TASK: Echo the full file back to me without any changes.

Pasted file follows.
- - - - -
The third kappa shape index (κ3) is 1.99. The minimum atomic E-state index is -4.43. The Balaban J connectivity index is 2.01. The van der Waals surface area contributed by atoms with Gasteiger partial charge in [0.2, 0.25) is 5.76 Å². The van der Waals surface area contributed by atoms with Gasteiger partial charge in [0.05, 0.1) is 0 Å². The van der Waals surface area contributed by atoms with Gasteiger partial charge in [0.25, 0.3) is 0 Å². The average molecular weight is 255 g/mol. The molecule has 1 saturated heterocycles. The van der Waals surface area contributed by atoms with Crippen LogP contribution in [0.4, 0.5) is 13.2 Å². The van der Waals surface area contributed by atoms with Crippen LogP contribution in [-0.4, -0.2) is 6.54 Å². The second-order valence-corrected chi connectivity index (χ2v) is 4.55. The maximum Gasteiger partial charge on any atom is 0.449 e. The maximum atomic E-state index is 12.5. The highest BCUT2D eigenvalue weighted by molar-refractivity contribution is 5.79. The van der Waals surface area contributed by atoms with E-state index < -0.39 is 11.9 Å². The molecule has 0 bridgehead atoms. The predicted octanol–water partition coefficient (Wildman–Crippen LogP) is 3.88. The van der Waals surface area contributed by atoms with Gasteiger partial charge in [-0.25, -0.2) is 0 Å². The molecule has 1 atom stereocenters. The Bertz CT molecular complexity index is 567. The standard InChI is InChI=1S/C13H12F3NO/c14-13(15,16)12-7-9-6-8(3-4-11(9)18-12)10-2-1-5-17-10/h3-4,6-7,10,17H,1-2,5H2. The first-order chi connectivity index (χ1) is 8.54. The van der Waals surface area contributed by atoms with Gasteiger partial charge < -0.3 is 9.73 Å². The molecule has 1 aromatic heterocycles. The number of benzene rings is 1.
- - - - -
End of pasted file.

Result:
The third kappa shape index (κ3) is 1.99. The minimum atomic E-state index is -4.43. The Balaban J connectivity index is 2.01. The van der Waals surface area contributed by atoms with Gasteiger partial charge in [0.2, 0.25) is 5.76 Å². The van der Waals surface area contributed by atoms with Gasteiger partial charge in [0.05, 0.1) is 0 Å². The van der Waals surface area contributed by atoms with Gasteiger partial charge in [0.25, 0.3) is 0 Å². The average molecular weight is 255 g/mol. The molecule has 1 saturated heterocycles. The van der Waals surface area contributed by atoms with Crippen LogP contribution in [0.4, 0.5) is 13.2 Å². The van der Waals surface area contributed by atoms with Crippen LogP contribution in [-0.4, -0.2) is 6.54 Å². The second-order valence-corrected chi connectivity index (χ2v) is 4.55. The maximum Gasteiger partial charge on any atom is 0.449 e. The maximum atomic E-state index is 12.5. The highest BCUT2D eigenvalue weighted by molar-refractivity contribution is 5.79. The van der Waals surface area contributed by atoms with E-state index < -0.39 is 11.9 Å². The molecule has 0 bridgehead atoms. The predicted octanol–water partition coefficient (Wildman–Crippen LogP) is 3.88. The van der Waals surface area contributed by atoms with Gasteiger partial charge in [-0.25, -0.2) is 0 Å². The molecule has 1 atom stereocenters. The Bertz CT molecular complexity index is 567. The standard InChI is InChI=1S/C13H12F3NO/c14-13(15,16)12-7-9-6-8(3-4-11(9)18-12)10-2-1-5-17-10/h3-4,6-7,10,17H,1-2,5H2. The first-order chi connectivity index (χ1) is 8.54. The van der Waals surface area contributed by atoms with Gasteiger partial charge < -0.3 is 9.73 Å². The molecule has 1 aromatic heterocycles. The number of benzene rings is 1.